The Financial Services Authority is investigating allegations that banks have mis-sold interest rate swaps to businesses.
The FSA has begun investigations into allegations that banks have mis-sold interest rate swaps (IRSAs) to businesses.
This news comes at a time when up to £10 billion has been paid back to customers as a result of mis-sold Payment Protection Insurance (PPI).
The swaps effectively fix interest rates for customers: The bank covers the cost of increased payments when interest rates rise whilst the customer pays the bank if interest rates fall. Many of these products were sold during 2006-2008 when interest rates fell dramatically to an all-time low, leaving many customers with higher loan repayments.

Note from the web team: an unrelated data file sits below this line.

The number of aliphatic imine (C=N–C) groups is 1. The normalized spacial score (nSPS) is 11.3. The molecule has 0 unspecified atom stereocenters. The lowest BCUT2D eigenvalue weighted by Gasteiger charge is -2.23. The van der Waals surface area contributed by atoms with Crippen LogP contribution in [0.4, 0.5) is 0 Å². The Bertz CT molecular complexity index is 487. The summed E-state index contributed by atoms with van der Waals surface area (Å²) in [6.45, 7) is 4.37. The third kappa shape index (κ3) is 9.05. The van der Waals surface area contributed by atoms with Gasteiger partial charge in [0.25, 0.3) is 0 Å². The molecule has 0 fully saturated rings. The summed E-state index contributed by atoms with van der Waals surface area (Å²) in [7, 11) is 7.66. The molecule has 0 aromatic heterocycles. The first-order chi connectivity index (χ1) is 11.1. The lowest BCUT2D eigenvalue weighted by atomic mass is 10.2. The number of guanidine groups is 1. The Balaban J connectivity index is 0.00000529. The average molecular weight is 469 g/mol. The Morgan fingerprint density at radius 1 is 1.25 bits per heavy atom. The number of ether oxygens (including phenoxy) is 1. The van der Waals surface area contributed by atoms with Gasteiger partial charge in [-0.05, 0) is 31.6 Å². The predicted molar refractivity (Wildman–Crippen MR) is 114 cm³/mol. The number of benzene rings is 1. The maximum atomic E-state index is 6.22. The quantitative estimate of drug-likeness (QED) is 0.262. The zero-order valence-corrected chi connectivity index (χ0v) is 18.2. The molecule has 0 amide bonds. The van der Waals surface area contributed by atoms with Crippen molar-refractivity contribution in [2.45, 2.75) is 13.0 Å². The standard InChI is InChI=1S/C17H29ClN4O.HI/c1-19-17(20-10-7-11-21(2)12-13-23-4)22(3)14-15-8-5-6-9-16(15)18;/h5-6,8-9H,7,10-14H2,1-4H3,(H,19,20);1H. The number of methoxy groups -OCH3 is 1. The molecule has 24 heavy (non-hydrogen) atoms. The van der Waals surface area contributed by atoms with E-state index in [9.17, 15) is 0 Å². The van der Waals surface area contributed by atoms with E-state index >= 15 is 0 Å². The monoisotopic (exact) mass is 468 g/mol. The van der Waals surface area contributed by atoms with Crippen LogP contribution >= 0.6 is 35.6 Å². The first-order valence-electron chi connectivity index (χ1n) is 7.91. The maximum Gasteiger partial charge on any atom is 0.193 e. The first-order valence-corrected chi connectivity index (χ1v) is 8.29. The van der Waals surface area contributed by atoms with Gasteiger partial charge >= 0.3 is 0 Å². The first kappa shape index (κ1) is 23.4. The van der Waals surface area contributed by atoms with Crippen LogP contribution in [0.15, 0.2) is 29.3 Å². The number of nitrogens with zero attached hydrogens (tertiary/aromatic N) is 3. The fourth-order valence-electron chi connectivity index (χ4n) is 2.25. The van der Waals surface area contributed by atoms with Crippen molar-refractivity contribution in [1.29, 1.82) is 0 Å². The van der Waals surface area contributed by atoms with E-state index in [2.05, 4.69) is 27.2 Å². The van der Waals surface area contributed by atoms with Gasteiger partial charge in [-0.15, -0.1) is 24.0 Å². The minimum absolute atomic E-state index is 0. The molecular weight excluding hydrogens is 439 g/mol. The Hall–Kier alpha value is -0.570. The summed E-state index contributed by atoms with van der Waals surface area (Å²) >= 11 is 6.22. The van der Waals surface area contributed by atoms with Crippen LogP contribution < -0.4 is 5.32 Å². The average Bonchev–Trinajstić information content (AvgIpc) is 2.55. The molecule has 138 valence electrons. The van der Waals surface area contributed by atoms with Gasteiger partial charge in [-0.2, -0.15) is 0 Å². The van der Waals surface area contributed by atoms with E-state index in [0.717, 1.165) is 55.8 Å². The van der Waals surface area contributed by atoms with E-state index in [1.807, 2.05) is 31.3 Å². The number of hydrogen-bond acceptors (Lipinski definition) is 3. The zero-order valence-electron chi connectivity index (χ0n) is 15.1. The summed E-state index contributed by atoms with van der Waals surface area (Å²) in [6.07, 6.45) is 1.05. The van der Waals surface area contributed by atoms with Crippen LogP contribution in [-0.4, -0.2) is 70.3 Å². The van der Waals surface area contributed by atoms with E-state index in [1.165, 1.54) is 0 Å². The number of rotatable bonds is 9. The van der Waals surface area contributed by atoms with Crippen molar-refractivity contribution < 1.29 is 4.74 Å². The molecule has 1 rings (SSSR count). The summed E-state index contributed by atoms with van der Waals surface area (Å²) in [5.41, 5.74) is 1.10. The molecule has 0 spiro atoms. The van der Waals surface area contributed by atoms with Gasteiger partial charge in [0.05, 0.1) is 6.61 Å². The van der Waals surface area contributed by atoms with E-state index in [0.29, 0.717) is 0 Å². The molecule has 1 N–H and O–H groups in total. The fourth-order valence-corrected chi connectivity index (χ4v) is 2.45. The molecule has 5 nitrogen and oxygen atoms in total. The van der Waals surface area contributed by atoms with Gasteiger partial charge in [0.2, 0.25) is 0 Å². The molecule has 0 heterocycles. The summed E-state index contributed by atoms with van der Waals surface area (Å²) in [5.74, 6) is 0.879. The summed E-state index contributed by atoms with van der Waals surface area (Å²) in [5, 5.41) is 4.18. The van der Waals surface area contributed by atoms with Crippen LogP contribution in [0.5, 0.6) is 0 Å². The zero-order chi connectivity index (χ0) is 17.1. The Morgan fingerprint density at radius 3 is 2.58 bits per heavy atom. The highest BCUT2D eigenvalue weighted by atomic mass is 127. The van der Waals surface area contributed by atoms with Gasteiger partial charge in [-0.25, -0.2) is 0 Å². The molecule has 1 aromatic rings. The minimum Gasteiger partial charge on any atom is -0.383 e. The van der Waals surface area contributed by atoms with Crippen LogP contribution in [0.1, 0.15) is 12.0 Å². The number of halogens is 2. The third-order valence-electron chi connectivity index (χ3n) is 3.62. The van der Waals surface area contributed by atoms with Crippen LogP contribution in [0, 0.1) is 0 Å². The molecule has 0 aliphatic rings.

Similar to the mis-selling of PPI, banks may have placed too much pressure on employees to achieve high sales targets for the selling of swaps.
Jim Cunningham, Labour MP for Coventry South, claims businesses in his constituency are facing bankruptcy as a result of purchasing these swaps and subsequent low interest rates.
“They do not have the resources to litigate against the banks. What is needed is for banks to come clean and release details of the number of business affected by the mis-selling of IRSAs,” says Mr Cunningham.
Ed Mayo, Former Chief Executive of the National Consumer Council, and Ian Murray, Shadow Consumer Affairs Minister, are to lead the investigation which will support calls for changes to the Financial Services Bill, seeking to make it simpler for smaller businesses to bring collective actions against lenders.
“The full scale of the problem has yet to be revealed, but it is clear that thousands of businesses have been affected,” said Mr Murray.